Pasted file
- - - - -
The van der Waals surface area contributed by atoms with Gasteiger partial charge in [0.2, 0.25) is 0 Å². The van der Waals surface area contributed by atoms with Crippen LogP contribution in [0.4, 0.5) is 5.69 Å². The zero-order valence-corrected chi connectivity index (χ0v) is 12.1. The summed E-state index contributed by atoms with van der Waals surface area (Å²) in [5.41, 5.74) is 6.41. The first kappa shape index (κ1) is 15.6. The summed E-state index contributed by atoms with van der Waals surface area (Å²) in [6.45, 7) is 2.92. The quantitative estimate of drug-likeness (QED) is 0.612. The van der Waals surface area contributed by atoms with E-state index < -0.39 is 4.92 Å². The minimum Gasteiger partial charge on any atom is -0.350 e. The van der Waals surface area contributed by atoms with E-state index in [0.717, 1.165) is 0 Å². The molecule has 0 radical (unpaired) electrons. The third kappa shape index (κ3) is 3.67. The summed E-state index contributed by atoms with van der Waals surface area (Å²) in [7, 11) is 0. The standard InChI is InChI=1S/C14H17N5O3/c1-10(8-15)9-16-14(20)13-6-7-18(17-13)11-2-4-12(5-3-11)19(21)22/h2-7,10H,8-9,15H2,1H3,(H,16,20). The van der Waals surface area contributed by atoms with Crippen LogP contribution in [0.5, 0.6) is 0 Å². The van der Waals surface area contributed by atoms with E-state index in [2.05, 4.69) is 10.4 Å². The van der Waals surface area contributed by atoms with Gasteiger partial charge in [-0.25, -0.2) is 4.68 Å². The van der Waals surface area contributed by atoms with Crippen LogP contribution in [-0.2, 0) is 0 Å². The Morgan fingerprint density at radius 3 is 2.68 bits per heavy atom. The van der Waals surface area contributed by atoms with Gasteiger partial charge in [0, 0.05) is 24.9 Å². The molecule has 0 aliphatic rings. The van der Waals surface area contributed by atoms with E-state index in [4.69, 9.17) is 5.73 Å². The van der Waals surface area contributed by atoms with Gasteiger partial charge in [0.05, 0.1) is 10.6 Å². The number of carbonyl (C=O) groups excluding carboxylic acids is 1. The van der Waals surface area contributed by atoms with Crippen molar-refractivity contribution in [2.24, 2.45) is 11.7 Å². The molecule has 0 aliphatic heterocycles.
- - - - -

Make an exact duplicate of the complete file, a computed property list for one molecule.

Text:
The van der Waals surface area contributed by atoms with Gasteiger partial charge in [0.2, 0.25) is 0 Å². The van der Waals surface area contributed by atoms with Crippen LogP contribution in [0.4, 0.5) is 5.69 Å². The zero-order valence-corrected chi connectivity index (χ0v) is 12.1. The summed E-state index contributed by atoms with van der Waals surface area (Å²) in [5.41, 5.74) is 6.41. The first kappa shape index (κ1) is 15.6. The summed E-state index contributed by atoms with van der Waals surface area (Å²) in [6.45, 7) is 2.92. The quantitative estimate of drug-likeness (QED) is 0.612. The van der Waals surface area contributed by atoms with E-state index < -0.39 is 4.92 Å². The minimum Gasteiger partial charge on any atom is -0.350 e. The van der Waals surface area contributed by atoms with E-state index in [0.717, 1.165) is 0 Å². The molecule has 0 radical (unpaired) electrons. The third kappa shape index (κ3) is 3.67. The summed E-state index contributed by atoms with van der Waals surface area (Å²) in [7, 11) is 0. The standard InChI is InChI=1S/C14H17N5O3/c1-10(8-15)9-16-14(20)13-6-7-18(17-13)11-2-4-12(5-3-11)19(21)22/h2-7,10H,8-9,15H2,1H3,(H,16,20). The van der Waals surface area contributed by atoms with Crippen LogP contribution in [0.5, 0.6) is 0 Å². The van der Waals surface area contributed by atoms with E-state index in [2.05, 4.69) is 10.4 Å². The van der Waals surface area contributed by atoms with Gasteiger partial charge in [-0.25, -0.2) is 4.68 Å². The van der Waals surface area contributed by atoms with Crippen LogP contribution in [-0.2, 0) is 0 Å². The Morgan fingerprint density at radius 3 is 2.68 bits per heavy atom. The van der Waals surface area contributed by atoms with Gasteiger partial charge in [0, 0.05) is 24.9 Å². The molecule has 0 aliphatic rings. The van der Waals surface area contributed by atoms with E-state index in [4.69, 9.17) is 5.73 Å². The van der Waals surface area contributed by atoms with Gasteiger partial charge in [0.05, 0.1) is 10.6 Å². The number of carbonyl (C=O) groups excluding carboxylic acids is 1. The van der Waals surface area contributed by atoms with Crippen molar-refractivity contribution in [2.24, 2.45) is 11.7 Å². The molecule has 0 aliphatic heterocycles.